Das Leben des Generalfeldmarschalls Grafen Kleist von Nollendorf, geschichte des Geschlechts v. Kleist Dritter Teil – Biographien bis 1880 Fünfte Abteilung. Das preußische Heer und die Norddeutschen Bundestruppen unter General v. Kleist 1815
Poland, officially the Republic of Poland, is a country in Central Europe, situated between the Baltic Sea in the north and two mountain ranges in the south. Bordered by Germany to the west, the Czech Republic and Slovakia to the south and Belarus to the east, the total area of Poland is 312,679 square kilometres, making it the 69th largest country in the world and the 9th largest in Europe. With a population of over 38.5 million people, Poland is the 34th most populous country in the world, the 8th most populous country in Europe, Poland is a unitary state divided into 16 administrative subdivisions, and its capital and largest city is Warsaw. Other metropolises include Kraków, Wrocław, Poznań, Gdańsk and Szczecin, the establishment of a Polish state can be traced back to 966, when Mieszko I, ruler of a territory roughly coextensive with that of present-day Poland, converted to Christianity. The Kingdom of Poland was founded in 1025, and in 1569 it cemented a political association with the Grand Duchy of Lithuania by signing the Union of Lublin.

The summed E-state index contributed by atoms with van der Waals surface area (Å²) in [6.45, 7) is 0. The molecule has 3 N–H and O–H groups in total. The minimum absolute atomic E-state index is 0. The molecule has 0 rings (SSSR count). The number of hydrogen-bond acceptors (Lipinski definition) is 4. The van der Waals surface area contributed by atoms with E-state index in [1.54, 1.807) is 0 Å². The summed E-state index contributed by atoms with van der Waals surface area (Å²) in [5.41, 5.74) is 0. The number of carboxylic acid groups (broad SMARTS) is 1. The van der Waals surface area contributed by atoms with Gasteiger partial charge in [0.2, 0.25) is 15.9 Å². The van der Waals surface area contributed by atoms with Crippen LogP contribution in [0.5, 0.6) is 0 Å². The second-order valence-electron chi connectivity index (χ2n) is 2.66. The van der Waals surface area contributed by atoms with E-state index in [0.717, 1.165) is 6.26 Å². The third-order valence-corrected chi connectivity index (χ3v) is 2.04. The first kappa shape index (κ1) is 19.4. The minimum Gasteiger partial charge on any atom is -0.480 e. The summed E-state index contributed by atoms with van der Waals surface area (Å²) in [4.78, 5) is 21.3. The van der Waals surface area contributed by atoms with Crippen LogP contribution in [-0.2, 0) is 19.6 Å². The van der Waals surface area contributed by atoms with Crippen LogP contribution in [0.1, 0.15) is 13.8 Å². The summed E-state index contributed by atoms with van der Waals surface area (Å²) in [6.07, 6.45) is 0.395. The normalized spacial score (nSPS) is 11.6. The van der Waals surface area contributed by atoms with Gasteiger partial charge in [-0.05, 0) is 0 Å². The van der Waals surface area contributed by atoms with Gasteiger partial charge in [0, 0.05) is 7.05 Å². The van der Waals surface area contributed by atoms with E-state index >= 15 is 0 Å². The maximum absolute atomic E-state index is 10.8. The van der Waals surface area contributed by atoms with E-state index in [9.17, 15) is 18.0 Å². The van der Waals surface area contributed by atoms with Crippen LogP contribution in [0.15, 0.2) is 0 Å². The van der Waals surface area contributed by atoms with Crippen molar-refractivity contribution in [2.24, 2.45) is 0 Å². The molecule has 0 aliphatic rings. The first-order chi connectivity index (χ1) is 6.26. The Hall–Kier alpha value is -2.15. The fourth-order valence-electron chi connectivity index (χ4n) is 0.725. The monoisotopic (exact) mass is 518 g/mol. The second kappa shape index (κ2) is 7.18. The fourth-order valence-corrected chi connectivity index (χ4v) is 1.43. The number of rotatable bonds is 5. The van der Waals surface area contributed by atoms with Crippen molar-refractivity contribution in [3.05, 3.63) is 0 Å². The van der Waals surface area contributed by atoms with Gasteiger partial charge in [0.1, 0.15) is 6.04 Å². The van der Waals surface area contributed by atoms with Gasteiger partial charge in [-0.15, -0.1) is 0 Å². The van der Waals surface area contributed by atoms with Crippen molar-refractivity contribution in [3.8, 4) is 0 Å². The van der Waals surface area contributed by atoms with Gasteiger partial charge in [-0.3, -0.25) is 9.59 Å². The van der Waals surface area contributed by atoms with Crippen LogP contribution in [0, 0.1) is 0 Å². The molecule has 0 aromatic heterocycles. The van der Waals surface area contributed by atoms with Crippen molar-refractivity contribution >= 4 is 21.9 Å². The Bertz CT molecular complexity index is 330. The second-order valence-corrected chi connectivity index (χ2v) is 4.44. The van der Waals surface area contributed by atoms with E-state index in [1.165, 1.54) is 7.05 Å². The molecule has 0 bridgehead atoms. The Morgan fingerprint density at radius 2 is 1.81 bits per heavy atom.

This union formed the Polish–Lithuanian Commonwealth, one of the largest and most populous countries of 16th and 17th century Europe, Poland regained its independence in 1918 at the end of World War I, reconstituting much of its historical territory as the Second Polish Republic. In September 1939, World War II started with the invasion of Poland by Nazi Germany, followed thereafter by invasion by the Soviet Union. More than six million Polish citizens died in the war, after the war, Polands borders were shifted westwards under the terms of the Potsdam Conference. With the backing of the Soviet Union, a communist puppet government was formed, and after a referendum in 1946. During the Revolutions of 1989 Polands Communist government was overthrown and Poland adopted a new constitution establishing itself as a democracy, informally called the Third Polish Republic. Since the early 1990s, when the transition to a primarily market-based economy began, Poland has achieved a high ranking on the Human Development Index.